The story compliments this tone with a simplistic, yet fitting approach. No dialogue is spoken throughout the game, and only a translated omnipotent Narrator along with your companion will guide you through the events that unfold. Ori begins his quest after falling from the Spirit Tree during a storm, and is adopted by a creature known as Naru. Soon a cataclysmic event orphans Ori, who is restored to life near the Spirit Tree. Upon awakening Ori is tasked with  restoring the forest by recovering the light of three main elements that balance Nibel.  You meet\ a few other faces along the way that delve into the origins of the cataclysm, the mystery behind your aggressor Kuro, and the effect Ori has on the creatures he finds along the way. It is a tale of love, loss, and the glimmering light of hope that Ori embodies as he overcomes every trial to restore balance to the world.

Fighting the Color Purple

Gameplay is very similar to fans of Metroid as a side scrolling platformer with a mix of combat and perfectly timed jumps. Ori explores areas, unlocks new abilities, and uses those abilities to progress further to each marked objective. Platforming becomes very fluid with wall climbing, boosted jumps, and glides that string together seamlessly. Soon the game will have you chaining together everything you know during chase segments, creating a fluid movement to a safe zone. Combat varies with the different enemies that bar your path, some shooting projectiles and others hopping around aggressively to plop on your head. Ori's guide will shoot out beams of light at a certain range, which can be combined with ground pounds and bashes to open your enemy up for attack.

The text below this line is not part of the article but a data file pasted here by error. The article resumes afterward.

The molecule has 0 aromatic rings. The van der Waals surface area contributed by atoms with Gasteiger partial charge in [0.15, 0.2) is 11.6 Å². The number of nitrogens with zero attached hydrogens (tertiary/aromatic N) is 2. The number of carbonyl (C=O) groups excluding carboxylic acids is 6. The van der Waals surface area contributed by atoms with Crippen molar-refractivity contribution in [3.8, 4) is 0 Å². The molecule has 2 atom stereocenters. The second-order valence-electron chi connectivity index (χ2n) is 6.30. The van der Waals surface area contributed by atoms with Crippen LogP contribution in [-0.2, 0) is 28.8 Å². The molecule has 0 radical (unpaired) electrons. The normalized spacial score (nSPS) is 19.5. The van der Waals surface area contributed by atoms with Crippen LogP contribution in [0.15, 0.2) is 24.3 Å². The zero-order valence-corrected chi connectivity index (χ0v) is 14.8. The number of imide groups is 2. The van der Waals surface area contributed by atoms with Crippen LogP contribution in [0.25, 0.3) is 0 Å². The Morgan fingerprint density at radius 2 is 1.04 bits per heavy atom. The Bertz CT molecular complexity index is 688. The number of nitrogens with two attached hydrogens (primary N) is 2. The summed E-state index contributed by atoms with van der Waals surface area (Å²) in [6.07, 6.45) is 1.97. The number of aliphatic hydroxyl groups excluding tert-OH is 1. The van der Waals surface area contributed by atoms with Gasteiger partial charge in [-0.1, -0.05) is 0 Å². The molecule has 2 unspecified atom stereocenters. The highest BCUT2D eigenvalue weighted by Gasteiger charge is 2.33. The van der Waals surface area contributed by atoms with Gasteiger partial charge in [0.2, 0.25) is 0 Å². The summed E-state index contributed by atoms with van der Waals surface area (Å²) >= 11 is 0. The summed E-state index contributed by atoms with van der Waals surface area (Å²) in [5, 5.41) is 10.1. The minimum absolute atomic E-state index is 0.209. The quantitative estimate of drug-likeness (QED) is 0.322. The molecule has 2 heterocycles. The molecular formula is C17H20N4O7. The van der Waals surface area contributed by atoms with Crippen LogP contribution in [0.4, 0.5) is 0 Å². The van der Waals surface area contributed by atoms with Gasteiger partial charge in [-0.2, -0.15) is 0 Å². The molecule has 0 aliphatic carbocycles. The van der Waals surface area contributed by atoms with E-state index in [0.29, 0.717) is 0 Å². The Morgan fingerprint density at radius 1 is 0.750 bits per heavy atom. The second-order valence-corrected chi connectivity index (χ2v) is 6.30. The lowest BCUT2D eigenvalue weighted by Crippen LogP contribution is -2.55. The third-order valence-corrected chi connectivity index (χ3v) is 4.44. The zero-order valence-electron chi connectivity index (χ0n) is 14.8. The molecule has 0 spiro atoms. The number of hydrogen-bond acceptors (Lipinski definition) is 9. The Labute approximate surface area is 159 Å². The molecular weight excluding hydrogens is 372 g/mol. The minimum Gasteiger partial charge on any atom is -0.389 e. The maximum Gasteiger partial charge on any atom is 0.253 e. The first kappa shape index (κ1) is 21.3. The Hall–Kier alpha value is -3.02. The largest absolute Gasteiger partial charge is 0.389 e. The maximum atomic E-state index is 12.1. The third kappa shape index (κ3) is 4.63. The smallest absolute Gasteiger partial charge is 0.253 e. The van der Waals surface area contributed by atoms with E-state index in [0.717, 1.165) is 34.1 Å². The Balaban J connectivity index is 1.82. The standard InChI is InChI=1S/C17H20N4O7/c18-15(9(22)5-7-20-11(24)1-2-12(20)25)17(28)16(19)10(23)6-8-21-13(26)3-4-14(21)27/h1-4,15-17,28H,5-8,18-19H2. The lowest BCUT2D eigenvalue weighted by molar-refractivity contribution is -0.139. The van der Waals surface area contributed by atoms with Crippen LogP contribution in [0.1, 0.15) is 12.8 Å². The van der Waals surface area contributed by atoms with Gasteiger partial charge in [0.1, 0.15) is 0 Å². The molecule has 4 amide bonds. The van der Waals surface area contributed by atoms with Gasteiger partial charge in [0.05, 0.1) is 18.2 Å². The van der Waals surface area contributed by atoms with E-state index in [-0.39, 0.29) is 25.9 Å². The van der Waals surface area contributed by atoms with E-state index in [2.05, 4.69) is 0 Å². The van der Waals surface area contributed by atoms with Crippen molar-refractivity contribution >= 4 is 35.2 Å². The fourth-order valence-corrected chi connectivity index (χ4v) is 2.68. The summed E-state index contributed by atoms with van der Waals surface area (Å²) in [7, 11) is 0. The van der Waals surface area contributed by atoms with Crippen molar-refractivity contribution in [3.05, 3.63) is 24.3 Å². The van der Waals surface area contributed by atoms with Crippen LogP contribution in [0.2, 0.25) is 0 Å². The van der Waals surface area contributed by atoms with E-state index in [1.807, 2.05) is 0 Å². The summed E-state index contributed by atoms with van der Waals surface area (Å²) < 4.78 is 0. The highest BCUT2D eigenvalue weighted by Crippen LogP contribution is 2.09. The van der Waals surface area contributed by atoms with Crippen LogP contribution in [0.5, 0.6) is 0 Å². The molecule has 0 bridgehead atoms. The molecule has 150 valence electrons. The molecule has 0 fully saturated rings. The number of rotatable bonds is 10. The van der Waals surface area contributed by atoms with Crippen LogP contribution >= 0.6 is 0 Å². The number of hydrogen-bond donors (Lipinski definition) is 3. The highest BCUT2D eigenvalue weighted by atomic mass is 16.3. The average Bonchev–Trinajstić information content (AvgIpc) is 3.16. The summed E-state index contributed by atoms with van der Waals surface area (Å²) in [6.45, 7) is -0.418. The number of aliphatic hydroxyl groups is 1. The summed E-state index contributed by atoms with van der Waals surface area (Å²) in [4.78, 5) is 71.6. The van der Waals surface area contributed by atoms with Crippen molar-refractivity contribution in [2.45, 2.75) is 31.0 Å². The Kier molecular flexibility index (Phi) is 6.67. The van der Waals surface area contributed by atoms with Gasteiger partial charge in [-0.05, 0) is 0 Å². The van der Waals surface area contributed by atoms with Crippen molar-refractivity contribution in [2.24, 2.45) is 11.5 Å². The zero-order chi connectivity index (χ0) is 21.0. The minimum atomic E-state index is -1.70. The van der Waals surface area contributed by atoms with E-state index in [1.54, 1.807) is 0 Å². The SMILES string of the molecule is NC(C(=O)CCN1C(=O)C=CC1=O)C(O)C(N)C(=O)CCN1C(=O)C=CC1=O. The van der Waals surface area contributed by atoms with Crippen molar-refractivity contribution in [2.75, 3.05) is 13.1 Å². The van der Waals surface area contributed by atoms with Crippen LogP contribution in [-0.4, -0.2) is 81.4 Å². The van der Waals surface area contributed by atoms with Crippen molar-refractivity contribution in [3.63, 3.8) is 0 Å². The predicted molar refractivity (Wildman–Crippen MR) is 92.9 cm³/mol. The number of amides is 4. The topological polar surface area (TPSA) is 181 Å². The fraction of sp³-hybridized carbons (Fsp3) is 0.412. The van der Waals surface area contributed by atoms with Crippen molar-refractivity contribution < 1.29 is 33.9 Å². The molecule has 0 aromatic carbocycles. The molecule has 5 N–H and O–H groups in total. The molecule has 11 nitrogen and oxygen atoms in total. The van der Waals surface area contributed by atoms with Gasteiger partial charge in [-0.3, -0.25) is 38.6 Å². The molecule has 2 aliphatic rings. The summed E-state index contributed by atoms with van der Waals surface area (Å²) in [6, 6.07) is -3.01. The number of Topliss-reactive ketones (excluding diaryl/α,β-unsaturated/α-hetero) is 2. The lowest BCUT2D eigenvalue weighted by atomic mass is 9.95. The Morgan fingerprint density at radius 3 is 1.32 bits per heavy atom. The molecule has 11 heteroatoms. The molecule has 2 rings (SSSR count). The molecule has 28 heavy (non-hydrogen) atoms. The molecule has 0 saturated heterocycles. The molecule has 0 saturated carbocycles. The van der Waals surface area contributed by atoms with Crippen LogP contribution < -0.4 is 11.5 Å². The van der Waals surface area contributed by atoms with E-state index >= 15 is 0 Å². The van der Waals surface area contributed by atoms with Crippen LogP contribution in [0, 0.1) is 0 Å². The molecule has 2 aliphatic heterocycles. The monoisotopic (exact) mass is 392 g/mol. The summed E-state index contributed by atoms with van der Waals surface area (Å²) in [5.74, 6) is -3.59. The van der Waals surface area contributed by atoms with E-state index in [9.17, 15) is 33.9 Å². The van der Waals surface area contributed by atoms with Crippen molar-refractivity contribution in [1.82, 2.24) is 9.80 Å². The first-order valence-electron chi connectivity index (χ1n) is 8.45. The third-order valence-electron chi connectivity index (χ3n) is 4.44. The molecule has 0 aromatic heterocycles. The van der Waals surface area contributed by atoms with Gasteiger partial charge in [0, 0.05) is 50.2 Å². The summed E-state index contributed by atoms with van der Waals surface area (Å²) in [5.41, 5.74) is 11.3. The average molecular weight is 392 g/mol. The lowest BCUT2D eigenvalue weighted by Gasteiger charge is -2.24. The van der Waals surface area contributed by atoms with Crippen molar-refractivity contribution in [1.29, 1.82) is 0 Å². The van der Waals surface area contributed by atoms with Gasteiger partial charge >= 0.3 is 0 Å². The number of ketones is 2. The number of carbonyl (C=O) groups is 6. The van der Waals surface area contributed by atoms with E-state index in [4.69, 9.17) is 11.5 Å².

Ori features a save system that is manually done in lieu of a typical autosave. There will be segments that automatically save but for the most part, you must lay down a save spot before trudging along through a difficult segment. This is a double edged sword, as laying a spot down just outside a difficult part is a joyful convenience, but if you are like most who are conditioned to expect auto saves you will forget this feature a lot. This leads to many trudges through the same spot over and over again until you finally remember to lay down a save point. There are also segments that are frustratingly difficult, especially the end segment that requires near-perfect timing to complete. I found myself having to walk away at one point after dying so much that I could not bear to repeat the same part for the thirtieth time.

 I will find you shiny item...and I will collect you

Those who strive to collect every last item will find a fair share of content off the beaten path, each with its own use. Life Cells and Energy Cells are scattered around that increase the health of Ori or magic ability. These are usually found in areas behind secret walls or areas previously explored. You also gain experience and go through an ability tree, fine tuning your mobility, map awareness, or combat capabilities. By the end of the game I kept them pretty even and still had a handful of locked out abilities that would take a little more effort to fully unlock.

The few inconveniences of the game were not enough to outshine what is one of my favorite titles I have played this year. The wonderfully crafted world, the finely adapted soundtrack, and the fluid gameplay had me exploring every corner and overcoming every obstacle to see the game through to its conclusion. Ori is a game that is captivating from start to finish, and though the road ahead can be frustrating, the storybook feel of the game will keep you motivated to see every backdrop and corner of the world.

Tuesday, July 21, 2015

Don't Celebrate too Early - A Lesson in Humility

EVO is where the best of the best in fighting unite, but sometimes you get ahead of yourself, as this player finds out very quickly. His early celebration ends up costing him in the end, leaving many shouting "What are you standing up for?!?"